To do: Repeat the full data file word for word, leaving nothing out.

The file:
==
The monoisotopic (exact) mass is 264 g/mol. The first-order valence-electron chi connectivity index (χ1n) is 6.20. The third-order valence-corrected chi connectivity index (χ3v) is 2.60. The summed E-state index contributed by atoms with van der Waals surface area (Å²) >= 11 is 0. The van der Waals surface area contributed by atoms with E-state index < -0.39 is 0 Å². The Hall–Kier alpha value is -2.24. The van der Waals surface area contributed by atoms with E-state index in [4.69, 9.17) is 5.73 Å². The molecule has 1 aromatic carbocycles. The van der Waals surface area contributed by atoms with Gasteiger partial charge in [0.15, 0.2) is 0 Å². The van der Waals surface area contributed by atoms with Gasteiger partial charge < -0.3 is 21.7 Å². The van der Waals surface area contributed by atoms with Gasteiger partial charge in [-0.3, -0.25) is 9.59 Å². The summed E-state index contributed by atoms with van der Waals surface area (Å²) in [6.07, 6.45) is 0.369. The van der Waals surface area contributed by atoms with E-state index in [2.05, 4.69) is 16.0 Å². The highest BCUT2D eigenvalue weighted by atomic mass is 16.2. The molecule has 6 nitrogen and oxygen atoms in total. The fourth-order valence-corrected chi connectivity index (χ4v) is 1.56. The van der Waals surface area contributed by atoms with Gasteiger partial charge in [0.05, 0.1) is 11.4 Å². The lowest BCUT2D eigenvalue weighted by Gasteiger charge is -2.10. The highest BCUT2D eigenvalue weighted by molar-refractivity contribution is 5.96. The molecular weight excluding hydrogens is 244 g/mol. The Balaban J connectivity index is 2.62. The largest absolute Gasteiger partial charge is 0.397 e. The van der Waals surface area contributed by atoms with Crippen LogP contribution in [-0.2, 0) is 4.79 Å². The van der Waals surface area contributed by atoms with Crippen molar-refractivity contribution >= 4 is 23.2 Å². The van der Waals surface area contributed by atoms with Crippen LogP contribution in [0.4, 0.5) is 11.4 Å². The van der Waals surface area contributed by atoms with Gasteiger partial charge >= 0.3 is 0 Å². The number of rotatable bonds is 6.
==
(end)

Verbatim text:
The monoisotopic (exact) mass is 264 g/mol. The first-order valence-electron chi connectivity index (χ1n) is 6.20. The third-order valence-corrected chi connectivity index (χ3v) is 2.60. The summed E-state index contributed by atoms with van der Waals surface area (Å²) >= 11 is 0. The van der Waals surface area contributed by atoms with E-state index < -0.39 is 0 Å². The Hall–Kier alpha value is -2.24. The van der Waals surface area contributed by atoms with E-state index in [4.69, 9.17) is 5.73 Å². The molecule has 1 aromatic carbocycles. The van der Waals surface area contributed by atoms with Gasteiger partial charge in [0.15, 0.2) is 0 Å². The van der Waals surface area contributed by atoms with Gasteiger partial charge < -0.3 is 21.7 Å². The van der Waals surface area contributed by atoms with Gasteiger partial charge in [-0.3, -0.25) is 9.59 Å². The summed E-state index contributed by atoms with van der Waals surface area (Å²) in [6.07, 6.45) is 0.369. The van der Waals surface area contributed by atoms with E-state index in [2.05, 4.69) is 16.0 Å². The highest BCUT2D eigenvalue weighted by atomic mass is 16.2. The molecule has 6 nitrogen and oxygen atoms in total. The fourth-order valence-corrected chi connectivity index (χ4v) is 1.56. The van der Waals surface area contributed by atoms with Gasteiger partial charge in [0.05, 0.1) is 11.4 Å². The lowest BCUT2D eigenvalue weighted by Gasteiger charge is -2.10. The highest BCUT2D eigenvalue weighted by molar-refractivity contribution is 5.96. The molecular weight excluding hydrogens is 244 g/mol. The Balaban J connectivity index is 2.62. The largest absolute Gasteiger partial charge is 0.397 e. The van der Waals surface area contributed by atoms with Crippen LogP contribution in [-0.2, 0) is 4.79 Å². The van der Waals surface area contributed by atoms with Crippen molar-refractivity contribution >= 4 is 23.2 Å². The van der Waals surface area contributed by atoms with Crippen LogP contribution in [0.4, 0.5) is 11.4 Å². The van der Waals surface area contributed by atoms with Gasteiger partial charge >= 0.3 is 0 Å². The number of rotatable bonds is 6.